UPDATED: Post-Democratic Trend Lines in Etobicoke

 

UPDATE, SEPTEMBER 2016

– Rob Ford was elected Ward 2 Councillor in the 2014 municipal election.
– Rob Ford, 46, died March 22, 2016.
– Mike Ford was elected a TDSB Trustee in 2014. He was elected to Rob Ford’s former Ward 2 council seat in a 2016 byelection.
– Doug Ford plans to release a book in 2016 (co-written with Rob about the family’s base of political support. He also plans to again seek elected office.


ORIGINAL POST, SEPTEMBER 16, 2014

Since news broke of the decision by Toronto mayor candidate Rob Ford to sto-ballot-box-facebookep away from the mayor’s race and be replaced by his brother Doug the term “feudal” has been thrown around a lot.

The argument quite often associated with the use of this term generally appears to be that the Ford family is treating Etobicoke as if control of the borough is to be inherited and that elections are merely a formality.

I understand the need to put what has happened at odds with what should be happening in a healthy democracy ─ I’m even tempted to use the term feudal myself. But, I argue, the nature of what the Ford family is attempting in Etobicoke does not smack of what is prior to democracy but what comes after the democratic institutions we know and many of us cherish.

In other words, I argue that the Ford family is acting inherently post-democratic in Etobicoke and that current democratic structures are permitting this.

The origins of the term post-democracy are often attributed to political scientist Colin Crouch. The idea is essentially that a small clique of elites control decisions within democratic structures. Tendencies seen in post-democracy include few common goals, a common agenda, the conflation of the public and private sectors and privatization.

This is arguably what the Ford family is attempting in Etobicoke, and more broadly in Toronto governance.

The Ford agenda can be characterized by the pitting of neighbourhoods against each other (no common agenda), that Rob and Doug are seemingly interchangeable (a common agenda), alleged missteps involving lobbying on behalf of private sector firms (the conflation of the public and private sectors) and the use of private capital to fund major public projects (privatization).

By running Doug for mayor, Rob for Ward 2 councillor and Mike Ford for school trustee, the Fords, a wealthy business family from Etobicoke, are using democratic institutions to achieve what could easily be described as a post-democratic aristocracy if the election sees all three elevated to office. The Fords are up against challengers for every seat but the trend lines are there. A healthy democracy won’t permit one family to treat elections as a hoop through which to jump.

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Rob Ford’s Political Body

Toronto’s Rob Ford lives a political life. Both his bare existence and his public personae have taken on a politicization since he entered municipal governance. Plainly said, his weight and other biological issues have become just as political as his public life as “mayor” of the City of Toronto.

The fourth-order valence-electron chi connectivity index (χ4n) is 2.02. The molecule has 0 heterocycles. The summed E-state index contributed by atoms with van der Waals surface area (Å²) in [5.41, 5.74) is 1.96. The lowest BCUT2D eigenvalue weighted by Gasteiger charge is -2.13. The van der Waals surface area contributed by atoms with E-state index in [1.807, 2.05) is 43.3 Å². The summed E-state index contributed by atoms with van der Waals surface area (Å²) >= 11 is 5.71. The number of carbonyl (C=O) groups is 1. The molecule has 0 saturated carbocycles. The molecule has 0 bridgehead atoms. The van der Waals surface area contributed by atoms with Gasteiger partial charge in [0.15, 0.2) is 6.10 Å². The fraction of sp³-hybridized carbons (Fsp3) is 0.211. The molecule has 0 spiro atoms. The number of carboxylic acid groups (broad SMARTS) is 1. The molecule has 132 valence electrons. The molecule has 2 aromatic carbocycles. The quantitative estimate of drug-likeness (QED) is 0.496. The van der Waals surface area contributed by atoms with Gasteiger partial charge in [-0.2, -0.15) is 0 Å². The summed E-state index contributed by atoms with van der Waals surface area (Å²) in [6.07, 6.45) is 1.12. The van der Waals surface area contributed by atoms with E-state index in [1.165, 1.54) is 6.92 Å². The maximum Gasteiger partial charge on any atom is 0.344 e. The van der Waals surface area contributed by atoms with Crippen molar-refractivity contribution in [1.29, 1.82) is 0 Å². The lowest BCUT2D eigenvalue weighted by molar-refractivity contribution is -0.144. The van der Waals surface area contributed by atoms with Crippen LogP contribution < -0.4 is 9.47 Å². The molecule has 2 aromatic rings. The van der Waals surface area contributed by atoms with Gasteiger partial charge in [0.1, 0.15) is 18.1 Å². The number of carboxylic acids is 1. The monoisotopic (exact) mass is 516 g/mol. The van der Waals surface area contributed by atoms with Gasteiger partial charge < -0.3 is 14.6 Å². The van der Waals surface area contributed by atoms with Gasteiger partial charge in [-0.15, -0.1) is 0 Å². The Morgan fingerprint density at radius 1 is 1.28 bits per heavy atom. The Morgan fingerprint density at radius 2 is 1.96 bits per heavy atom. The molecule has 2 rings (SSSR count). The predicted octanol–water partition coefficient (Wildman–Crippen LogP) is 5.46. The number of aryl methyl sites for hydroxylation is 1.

The Ancient Greeks, such as Aristotle, had two words for life: zoe (to live) and bios (life as an action).[1] This zoe-bios distinction is taken up and developed by Giorgio Agamben, who explains that zoe was seen as excluded from action in the city, or polis, (bios).[2] Agamben argues that via modern biopolitics, a concept he borrows from Michel Foucault and Hannah Arendt, bios has contaminated zoe.  It is from this foundation that I begin.

  •  In this post, I explore the politicizing of Rob Ford’s body and his own use of biopolitics as an undercurrent of governance at city hall.

Ford has steadfastly maintained that he believes there are things in his life that are private: in other words, outside bios and firmly planted in zoe.

The issue with this, of course, is that Ford has sometimes created a zone of indistinction between bios and zoe himself, such as when he has been filmed while ostensibly intoxicated and talking about his politics.

But also consider the politicization by external actors of Ford’s zoe:

The four examples above, I argue, are the clear contamination of zoe with bios; the politicization of Rob Ford’s bare life.

This is not to say that Rob Ford has not engaged in the same sort of biopolitics. He has been caught using racist slurs, refusing to participate and even working against joyous city events such as the raising of the Pride flag and making disgraceful sexual comments about a female colleague.

These examples show that Ford politicizes others’ zoe, be it based on their ethnicity, their sexuality or sex, in an attempt to politically disarm them.

What is apparent here is that Toronto politics is merely a microcosm of the larger paradigm that sees a blurring of distinction between zoe and bios. We see it in every “political” interaction at all levels of human society but it simply becomes more obvious with our elected representatives, who live public lives. Rob Ford’s nature arguably locates him as a high-profile example.

Toronto politics  is not simply about building transit and making sure the roads don’t have potholes. It, like life generally, is a highly biopolitical existence in which life (to live) is politicized. And from this point, there is no return to the classical zoe/bios dichotomy, Agamben tells us.[3] “And we are not only, in Foucault’s words, animals whose life as living beings is at issue in their politics, but also ─ inversely ─ citizens whose very politics is at issue in their natural body.”[4]


[1] Aristotle, Politics. Translated by C.D.C Reeve, (Indianapolis:Hackett Publishing Company, 1998), 285.

[2] Giorgio Agamben, Homo Sacer: Sovereign Power and Bare Life, Trans. Daniel Heller-Roazen, eds. Werner Hamacher and David E. Wellbery, (Stanford: Stanford University Press, 1995), 2.

[3] Ibid., 188.

[4] Ibid.